Some concerns have been related to me and some said directly to me of the dissatisfaction experienced by some of our membership at the September meeting this year. I agree — the room was oppressively hot, there was no sound system, the parking lot was the size of a postage stamp if we’re being generous, and we had some technical difficulties with getting the membership cards printed. Sometimes life just happens that way. None of it was show-stopping, but the sum total was that people didn’t enjoy the September meeting as much as they might have otherwise. The Guild has a standard and, the excellent program notwithstanding (Lise was stupendous, even in the face of ridiculous heat); there were setbacks that, taken altogether, made for a disappointing meeting.
Growing up, I learned that when something isn’t working, it’s a good idea to step back and look at the bigger picture, and even when nothing seems to be coming together, to look for the positives that can be found, and work from there. So, some positives from our meeting:
- The program was wonderful, and was a great lead-in to our Annie Modesitt workshop.
- Despite the pretty oppressive heat, I still saw smiling faces in the crowd, and most people stuck it out to the end, though I am sorry it made some members feel too ill to stay.
- We had more people than would have fit in the room at All Saints.
- We had more people than I estimated might come to the meeting, and we ran out of handouts. I see this as a positive, because I’m always happy to welcome more people.
- I heard murmurs and laughing, and the folks I saw trying out entrelac with Lise were getting it in hand.
While I was in turmoil and trying to process what went wrong and what went right about the meeting, a wonderful thing happened — I got an email from Kathy Jean about a space that would be perfect for our guild: The Center for Community Cooperation.
The only thing that gave me pause was its location: it is near Uptown, off Live Oak Street, and we’ve met closer to the 635 corridor for many years. I had to roll this over in my mind a lot, and I decided that even though we have traditionally met further north than the CCC, 635 is a construction and traffic nightmare in full daylight right now and an unpredictable roller-coaster after dark. So, eager to do right by the Guild after I got the first one “wrong,” I checked the CCC out, even doubting my decision-making abilities when the Legion Hall turned out not to be what I signed on for, and I was met with a location that is a complete change from the American Legion hall, and is much more the caliber and quality of space that our Guild needs and deserves.The Center for Community Cooperation is run by the Center for Non-Profit Management, a division of The Meadows Foundation. I got a tour and, I have to say, this space is spectacular. As an experiment, Lea and Kay drove there on Tuesday, 9/9 at 6:30 p.m., and it took 21 minutes to reach the Center from the 635/75 High Five. I drove there for my tour on Saturday morning 9/6, and it took me around 25 minutes to get there from Grand Prairie, using 360 and 183. It’s located very near Baylor Hospital, and there are wonderful restaurants and parks nearby. For the public transit-inclined, the Baylor Light Rail stop is just .4 miles away, across Swiss Avenue.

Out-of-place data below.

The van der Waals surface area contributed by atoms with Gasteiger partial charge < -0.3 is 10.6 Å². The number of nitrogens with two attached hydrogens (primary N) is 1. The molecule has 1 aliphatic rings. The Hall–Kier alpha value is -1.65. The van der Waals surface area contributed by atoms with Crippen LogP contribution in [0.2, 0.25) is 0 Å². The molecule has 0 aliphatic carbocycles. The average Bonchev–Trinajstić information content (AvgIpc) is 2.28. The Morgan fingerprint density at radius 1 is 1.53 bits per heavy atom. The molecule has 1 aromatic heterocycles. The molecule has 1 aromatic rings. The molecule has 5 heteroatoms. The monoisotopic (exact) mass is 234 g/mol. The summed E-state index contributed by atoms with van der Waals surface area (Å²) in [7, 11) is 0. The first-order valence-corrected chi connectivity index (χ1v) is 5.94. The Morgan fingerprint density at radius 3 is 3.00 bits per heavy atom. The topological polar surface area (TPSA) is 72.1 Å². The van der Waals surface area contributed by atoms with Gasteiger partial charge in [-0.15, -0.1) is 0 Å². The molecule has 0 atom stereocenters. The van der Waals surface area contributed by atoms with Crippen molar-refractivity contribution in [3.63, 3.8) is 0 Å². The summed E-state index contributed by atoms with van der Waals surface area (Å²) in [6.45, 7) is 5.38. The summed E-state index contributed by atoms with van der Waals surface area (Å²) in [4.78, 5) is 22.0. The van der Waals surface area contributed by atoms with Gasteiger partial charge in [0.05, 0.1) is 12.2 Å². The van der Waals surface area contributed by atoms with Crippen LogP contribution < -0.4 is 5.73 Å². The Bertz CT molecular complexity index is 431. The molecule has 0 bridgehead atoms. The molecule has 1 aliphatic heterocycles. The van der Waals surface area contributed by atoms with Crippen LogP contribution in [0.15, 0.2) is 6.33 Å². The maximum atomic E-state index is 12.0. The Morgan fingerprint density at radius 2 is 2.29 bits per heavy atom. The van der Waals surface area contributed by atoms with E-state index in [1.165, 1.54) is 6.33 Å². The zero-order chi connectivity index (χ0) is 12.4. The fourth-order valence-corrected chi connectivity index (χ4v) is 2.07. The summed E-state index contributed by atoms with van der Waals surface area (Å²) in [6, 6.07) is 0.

Sheryl reminded me recently that as knitters, we can all understand and even sometimes enjoy the outcome of having to rip back and try something again. For our October, November, and January meetings, we are going to have a new experience: programs with Beth Brown-Reinsel over Skype. I invite you to come try the Center for the October and November meetings while we’re growing technologically. Then, we can decide as a group if that is where we would like to stay in the future. I think that once we get into the groove of meeting there, we’ll want to keep using it — it’s billed as the premier meeting space for non-profit organizations in Dallas, and I can see why. I’m excited for all of us to take this journey together, and despite a disappointing step back in September, I’m optimistic that the Center for Community Cooperation will represent a leap forward for the Dallas Hand Knitters Guild in 2014-2015, and hopefully into the long-reaching future as well.
I hope I’ll get to see you at the October meeting. Enclosed with this letter are a close-up map of the area around the Center and a summary of directions if you’re headed southbound on 75/Central Expressway, and a supplies list if you would like to participate in Beth’s Program.